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Opioid Overdoses: How Do We Balance Help and Harm?

by Dr. Sharon Orrange on February 4, 2016 at 2:03 pm

Opioid pain medication is an emotional topic for everyone. Patients who struggle with chronic noncancer pain and need opioid medications feel they are portrayed as addicts when they ask for refills. Each week I see many patients using opioids for the appropriate reason, who have tried and failed with other medications and yet feel stigmatized by the use of medicine they need.

The flipside, however, is that more and more of us are dying from prescription pain medication overdoses, in addition to heroin overdoses when addicts move from Oxycontin to heroin. Many heroin addicts report their addiction started when a doctor prescribed them an opioid pain medication for something: wisdom teeth, knee surgery, or many other common uses.

You see the struggle here—these medications work when used for the right reason, but can cause massive destruction when it is not indicated.

Alarmingly, a recent study revealed that 91% of patients who were hospitalized for opioid medication overdose were prescribed opioids by their doctor AFTER their overdose. So physicians are largely to blame there, and rightly so.

New prescribing guidelines are being set for opioid pain medications that will lead many to feel frustrated that their doctor “doesn’t want to give them pain meds.” Here are the points on both sides, please weigh in. The struggle is real.

  • What medications are we talking about? Common examples are hydrocodone (Norco, Vicodin), hydromorphone (Dilaudid), and oxycodone (Oxycontin).
  • Set in stone. It is a fact that treatment of chronic noncancer pain with prescription opioids has increased dramatically in recent decades, and so have deaths from overdoses.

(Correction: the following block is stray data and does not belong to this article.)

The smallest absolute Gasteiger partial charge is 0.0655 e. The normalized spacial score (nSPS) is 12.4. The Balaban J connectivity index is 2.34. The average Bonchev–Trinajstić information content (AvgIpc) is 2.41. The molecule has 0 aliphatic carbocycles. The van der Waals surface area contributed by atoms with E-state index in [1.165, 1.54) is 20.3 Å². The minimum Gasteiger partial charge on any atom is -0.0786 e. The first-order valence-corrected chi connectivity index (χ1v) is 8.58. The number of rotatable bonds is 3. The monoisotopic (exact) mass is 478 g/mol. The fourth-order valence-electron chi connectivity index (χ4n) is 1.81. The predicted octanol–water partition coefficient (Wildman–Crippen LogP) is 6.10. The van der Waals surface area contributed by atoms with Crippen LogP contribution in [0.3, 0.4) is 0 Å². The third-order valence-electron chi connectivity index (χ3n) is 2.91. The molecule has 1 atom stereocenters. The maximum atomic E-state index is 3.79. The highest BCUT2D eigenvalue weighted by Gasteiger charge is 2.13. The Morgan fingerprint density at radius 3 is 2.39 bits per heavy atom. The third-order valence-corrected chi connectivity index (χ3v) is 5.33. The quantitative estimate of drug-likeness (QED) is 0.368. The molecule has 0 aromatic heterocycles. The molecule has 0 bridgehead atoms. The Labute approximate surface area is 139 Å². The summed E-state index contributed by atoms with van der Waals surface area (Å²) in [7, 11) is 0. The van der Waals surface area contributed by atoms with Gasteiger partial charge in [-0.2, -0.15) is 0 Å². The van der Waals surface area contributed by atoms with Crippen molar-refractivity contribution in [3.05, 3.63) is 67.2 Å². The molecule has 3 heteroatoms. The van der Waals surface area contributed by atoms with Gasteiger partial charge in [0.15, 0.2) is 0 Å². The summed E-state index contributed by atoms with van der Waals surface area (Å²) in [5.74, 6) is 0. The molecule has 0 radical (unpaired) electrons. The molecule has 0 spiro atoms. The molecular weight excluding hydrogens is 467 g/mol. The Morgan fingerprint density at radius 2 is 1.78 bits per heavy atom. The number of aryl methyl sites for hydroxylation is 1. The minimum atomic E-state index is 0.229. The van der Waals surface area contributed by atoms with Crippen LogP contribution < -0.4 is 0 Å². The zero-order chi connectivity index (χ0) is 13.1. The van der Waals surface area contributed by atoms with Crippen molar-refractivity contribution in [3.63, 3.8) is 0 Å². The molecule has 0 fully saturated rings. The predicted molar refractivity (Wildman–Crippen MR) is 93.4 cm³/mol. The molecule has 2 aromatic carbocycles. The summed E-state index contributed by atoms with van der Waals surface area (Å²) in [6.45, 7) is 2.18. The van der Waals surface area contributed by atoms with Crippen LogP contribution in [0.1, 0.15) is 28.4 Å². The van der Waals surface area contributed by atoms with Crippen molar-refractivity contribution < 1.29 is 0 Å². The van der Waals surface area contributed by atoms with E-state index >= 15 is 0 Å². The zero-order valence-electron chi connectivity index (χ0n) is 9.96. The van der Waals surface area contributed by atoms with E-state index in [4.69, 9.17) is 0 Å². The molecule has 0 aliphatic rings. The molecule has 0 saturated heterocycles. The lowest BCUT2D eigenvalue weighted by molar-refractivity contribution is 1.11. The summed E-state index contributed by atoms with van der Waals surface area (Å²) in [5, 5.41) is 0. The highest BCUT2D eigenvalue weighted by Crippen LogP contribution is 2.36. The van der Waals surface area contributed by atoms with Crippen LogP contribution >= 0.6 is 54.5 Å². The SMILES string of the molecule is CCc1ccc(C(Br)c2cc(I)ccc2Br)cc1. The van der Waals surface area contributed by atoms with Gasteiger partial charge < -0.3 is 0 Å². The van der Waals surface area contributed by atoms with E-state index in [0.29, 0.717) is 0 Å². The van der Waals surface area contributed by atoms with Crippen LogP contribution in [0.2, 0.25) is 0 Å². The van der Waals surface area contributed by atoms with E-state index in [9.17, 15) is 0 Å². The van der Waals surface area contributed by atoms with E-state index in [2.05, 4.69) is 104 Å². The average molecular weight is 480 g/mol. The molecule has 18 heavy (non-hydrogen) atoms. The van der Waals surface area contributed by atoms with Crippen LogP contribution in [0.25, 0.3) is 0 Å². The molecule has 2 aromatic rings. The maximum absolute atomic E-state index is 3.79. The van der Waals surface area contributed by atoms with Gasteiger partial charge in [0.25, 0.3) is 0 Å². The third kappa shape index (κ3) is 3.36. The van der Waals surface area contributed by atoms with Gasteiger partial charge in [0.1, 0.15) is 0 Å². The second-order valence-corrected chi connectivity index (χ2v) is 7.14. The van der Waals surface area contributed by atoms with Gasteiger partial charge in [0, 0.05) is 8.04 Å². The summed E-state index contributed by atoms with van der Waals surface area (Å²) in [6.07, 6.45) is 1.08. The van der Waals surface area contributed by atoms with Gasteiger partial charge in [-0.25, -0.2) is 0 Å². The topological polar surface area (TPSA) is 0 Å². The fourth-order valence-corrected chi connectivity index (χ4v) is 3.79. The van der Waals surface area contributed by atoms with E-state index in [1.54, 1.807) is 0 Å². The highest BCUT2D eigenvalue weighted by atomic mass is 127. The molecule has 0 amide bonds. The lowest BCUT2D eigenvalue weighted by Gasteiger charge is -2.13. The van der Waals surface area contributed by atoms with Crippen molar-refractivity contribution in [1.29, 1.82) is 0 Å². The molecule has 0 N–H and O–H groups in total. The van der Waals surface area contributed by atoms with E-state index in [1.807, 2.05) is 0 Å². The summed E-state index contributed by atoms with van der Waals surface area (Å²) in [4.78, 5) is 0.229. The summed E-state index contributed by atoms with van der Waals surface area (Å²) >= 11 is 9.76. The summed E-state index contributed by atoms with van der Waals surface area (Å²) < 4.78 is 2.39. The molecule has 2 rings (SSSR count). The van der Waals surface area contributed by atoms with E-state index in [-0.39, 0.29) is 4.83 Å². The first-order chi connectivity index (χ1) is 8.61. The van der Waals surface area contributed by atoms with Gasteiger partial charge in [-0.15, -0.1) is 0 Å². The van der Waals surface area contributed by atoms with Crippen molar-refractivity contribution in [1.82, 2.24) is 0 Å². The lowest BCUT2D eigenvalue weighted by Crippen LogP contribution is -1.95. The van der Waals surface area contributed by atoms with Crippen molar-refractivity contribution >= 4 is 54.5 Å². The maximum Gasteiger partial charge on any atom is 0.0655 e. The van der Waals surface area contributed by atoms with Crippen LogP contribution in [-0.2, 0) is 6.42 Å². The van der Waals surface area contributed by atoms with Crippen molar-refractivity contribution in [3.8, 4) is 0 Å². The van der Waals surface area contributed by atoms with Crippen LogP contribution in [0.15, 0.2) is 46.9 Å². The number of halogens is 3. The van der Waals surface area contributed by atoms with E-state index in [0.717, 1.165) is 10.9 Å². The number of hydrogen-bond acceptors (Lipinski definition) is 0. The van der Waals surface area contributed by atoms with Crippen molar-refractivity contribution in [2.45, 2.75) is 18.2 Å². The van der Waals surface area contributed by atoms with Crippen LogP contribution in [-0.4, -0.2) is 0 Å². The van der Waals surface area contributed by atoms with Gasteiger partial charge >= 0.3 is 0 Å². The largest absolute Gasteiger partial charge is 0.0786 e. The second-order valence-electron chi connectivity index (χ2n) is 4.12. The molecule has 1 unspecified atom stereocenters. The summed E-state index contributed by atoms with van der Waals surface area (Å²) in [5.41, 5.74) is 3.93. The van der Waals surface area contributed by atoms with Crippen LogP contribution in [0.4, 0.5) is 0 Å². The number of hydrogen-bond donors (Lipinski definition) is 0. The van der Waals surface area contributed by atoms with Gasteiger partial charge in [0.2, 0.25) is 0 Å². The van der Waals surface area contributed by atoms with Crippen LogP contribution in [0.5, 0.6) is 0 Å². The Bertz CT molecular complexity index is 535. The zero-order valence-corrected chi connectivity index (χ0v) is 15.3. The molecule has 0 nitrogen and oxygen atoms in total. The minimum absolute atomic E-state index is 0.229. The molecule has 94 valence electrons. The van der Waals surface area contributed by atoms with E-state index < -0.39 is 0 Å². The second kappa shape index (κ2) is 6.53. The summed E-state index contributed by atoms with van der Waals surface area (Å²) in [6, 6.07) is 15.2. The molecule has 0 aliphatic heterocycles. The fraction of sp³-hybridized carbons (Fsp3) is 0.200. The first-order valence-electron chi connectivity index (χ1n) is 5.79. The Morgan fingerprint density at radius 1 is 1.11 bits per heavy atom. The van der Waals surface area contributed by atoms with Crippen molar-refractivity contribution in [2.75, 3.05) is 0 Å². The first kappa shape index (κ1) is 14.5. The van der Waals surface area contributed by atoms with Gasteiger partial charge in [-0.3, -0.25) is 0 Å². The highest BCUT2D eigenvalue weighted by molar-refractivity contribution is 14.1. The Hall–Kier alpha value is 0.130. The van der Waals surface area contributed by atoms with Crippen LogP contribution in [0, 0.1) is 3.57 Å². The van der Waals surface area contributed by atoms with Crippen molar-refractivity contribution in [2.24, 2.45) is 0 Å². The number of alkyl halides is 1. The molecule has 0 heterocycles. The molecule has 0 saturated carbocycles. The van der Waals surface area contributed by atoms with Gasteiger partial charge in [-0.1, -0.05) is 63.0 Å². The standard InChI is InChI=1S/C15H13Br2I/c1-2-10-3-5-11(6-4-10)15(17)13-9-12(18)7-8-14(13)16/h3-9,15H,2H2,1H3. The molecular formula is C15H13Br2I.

• Overdose. It is also a fact that a recent large study of patients hospitalized for opioid overdose (while using opioids for noncancer pain) found that 2,567 (91%) of them received one or more opioids after overdose. You heard that right? On days 31 to 60 after the overdose, 69% to 71% of patients had an active opioid prescription on any given day. Even in the month after overdose, between 31% and 36% of patients received high-dose daily opioids.
  • The evil twin. It is a fact that using benzodiazepines (Xanax, Ativan, Valium, or their generics) along with opioids increases the risk of overdose. Yet, in the post-overdose period 58% of patients received one or more of benzodiazepine prescriptions. Sadly, this is largely the doctor’s fault.
  • Clear guidelines. Prescribing guidelines for doctors clearly state that misuse of opioids and adverse effects (overdose being THE major adverse effect) are reasons to discontinue opioids. So, are doctors unaware their patients have overdosed, or just still willing to prescribe the opioids anyway?
  • What should doctors be doing? Before starting you on opioid pain medications, your doctor should conduct a physical exam and take your pain history, past medical history, and family/social history. We should consider all treatment options and use opioids only when alternative treatments are ineffective—for example, NSAIDS, muscle relaxants, physical therapy, acupuncture, referral to specialist etc. Physicians must start patients on the lowest effective dose and use much greater vigilance at high doses. Using safe and effective methods for discontinuing opioids (tapering, referrals to medication-assisted treatment, substance use specialists, or other services) is also a must.
  • Lower is better, especially when it comes to opioid pain meds. When doctors did prescribe opioids after overdose events, prescribed dosages were substantially lower than those given in the 90 days before the event—and dosages stabilized at those lower levels, showing that a lower dose was just as effective.
  • Turning overdose into opportunity. Folks hospitalized for conditions related to substance abuse show a readiness to change, so help during and right after hospitalization can turn a potentially devastating event into an opportunity.
  • Haters gonna hate. I prescribe opioid pain medications to my patients but only after we’ve exhausted all other options, because of the destruction they can cause. As a physician and blogger, the most hateful comments I receive will be after articles on non-opioid options for pain control so I’ll expect it again here. Having said that, we can no longer ignore the increasing number of patients taking these medications and the crisis of prescription drug overdose. Weigh in.

Dr O.


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